No. The amount of extra blood circulation to your digestive organs isn't enough to impact the rest of your body. The sleepiness is a result of a chemical reaction in your brain that seems to be linked to both sleeping disorders and obesity.
When you eat a large meal, glucose levels in your blood increase, shutting off orexin neurons. These cells, located in the hypothalamus, release alertness chemicals called orexins. They release fewer orexins at night, making us sleepy.
It's believed this reaction is an adaptation to keep us alert when we need food and then conserve energy once we've eaten.
Malfunctioning orexin neurons can result in narcolepsy, which results in constant tiredness and often obesity. Sleep deprivation can also interrupt orexin production.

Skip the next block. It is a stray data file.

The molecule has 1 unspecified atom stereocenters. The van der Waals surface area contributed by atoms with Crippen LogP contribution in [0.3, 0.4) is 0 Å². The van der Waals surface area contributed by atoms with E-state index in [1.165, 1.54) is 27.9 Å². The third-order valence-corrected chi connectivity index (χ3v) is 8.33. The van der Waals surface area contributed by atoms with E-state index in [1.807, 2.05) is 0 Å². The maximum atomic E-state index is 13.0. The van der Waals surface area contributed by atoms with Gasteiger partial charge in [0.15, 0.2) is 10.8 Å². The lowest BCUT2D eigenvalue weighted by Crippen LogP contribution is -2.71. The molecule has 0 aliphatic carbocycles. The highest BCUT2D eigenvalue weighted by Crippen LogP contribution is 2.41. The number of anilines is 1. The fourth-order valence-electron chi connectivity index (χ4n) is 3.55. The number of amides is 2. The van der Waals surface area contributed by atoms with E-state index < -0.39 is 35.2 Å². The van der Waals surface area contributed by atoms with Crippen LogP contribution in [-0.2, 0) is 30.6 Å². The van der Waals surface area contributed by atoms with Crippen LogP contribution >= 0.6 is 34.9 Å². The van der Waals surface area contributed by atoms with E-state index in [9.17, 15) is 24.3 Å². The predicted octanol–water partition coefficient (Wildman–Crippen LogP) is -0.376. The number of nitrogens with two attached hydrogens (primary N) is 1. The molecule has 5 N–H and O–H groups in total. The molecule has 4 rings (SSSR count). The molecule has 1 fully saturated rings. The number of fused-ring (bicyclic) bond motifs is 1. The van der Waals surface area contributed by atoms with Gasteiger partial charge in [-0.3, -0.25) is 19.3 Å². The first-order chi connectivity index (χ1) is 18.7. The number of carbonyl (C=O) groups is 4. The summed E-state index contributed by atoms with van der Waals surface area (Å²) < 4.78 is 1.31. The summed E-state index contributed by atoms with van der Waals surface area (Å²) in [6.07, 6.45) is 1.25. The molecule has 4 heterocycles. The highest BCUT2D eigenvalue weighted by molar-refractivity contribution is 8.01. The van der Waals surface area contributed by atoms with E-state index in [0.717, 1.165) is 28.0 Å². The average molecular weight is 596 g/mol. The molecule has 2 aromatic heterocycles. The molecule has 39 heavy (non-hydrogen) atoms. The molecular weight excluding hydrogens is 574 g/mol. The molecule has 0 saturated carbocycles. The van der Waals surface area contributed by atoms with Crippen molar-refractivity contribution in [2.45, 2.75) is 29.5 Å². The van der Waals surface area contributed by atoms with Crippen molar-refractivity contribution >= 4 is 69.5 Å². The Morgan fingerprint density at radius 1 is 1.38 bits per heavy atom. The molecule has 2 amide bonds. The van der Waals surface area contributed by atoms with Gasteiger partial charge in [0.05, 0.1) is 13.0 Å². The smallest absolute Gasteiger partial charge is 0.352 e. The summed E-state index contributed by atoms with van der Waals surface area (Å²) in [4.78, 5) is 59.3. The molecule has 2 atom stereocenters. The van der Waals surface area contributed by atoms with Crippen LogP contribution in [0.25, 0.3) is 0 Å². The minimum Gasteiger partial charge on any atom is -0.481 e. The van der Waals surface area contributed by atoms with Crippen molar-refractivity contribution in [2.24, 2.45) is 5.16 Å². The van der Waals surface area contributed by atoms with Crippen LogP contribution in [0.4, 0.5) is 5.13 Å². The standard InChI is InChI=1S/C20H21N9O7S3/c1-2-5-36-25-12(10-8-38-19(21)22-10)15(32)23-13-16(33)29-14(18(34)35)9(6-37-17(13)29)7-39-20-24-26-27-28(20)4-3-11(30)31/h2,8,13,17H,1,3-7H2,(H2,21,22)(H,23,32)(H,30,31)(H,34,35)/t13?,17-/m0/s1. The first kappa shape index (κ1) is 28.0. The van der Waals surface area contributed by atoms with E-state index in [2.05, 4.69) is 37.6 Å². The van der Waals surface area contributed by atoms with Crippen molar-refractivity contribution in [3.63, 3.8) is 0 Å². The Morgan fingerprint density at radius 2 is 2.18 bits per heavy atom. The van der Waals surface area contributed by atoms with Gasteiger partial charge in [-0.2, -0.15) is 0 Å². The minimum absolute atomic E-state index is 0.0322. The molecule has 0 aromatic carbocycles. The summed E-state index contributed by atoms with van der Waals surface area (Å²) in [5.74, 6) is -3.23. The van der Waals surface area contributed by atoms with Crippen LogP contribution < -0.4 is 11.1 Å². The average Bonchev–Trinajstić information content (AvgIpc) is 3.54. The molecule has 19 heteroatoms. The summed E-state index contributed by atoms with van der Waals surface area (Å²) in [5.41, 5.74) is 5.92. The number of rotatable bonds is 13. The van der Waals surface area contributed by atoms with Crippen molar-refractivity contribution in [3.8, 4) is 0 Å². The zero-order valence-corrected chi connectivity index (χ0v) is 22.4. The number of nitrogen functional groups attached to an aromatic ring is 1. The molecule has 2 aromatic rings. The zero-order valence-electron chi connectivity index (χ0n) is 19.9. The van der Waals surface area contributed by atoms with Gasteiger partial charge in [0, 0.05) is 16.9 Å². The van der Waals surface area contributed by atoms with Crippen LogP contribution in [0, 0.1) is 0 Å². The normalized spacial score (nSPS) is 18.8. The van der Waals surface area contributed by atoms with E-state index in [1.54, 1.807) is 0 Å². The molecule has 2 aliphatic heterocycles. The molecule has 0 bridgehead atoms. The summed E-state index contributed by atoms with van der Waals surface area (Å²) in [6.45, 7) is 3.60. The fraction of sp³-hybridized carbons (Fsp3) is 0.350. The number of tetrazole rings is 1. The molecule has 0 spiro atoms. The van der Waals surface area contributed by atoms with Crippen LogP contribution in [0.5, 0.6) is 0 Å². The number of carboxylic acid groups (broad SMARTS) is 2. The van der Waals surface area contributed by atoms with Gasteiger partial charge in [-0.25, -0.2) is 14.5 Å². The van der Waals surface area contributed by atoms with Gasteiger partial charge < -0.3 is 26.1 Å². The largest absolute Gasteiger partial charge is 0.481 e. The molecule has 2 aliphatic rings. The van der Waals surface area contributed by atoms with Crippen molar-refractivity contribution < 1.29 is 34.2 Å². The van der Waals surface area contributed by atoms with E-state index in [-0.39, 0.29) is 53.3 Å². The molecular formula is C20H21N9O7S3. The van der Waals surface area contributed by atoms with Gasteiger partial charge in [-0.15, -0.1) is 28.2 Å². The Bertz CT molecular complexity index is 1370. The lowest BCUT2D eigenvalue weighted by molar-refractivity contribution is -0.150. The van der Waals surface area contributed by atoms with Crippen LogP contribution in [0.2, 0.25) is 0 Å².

At the same time studies were being done on orexin and sleep, other studies were linking sleep deprivation to increased food intake. It's believed that the two are linked: fluctuations in blood glucose levels and sleep deprivation can disrupt regular orexin production, resulting in obesity. Tests in mice have borne this out, with orexin-deficient mice becoming obese even if their food intake is the same as regular mice. If human trials are conclusive, we may soon have orexin-based treatments for weight loss.
Posted 3690 day ago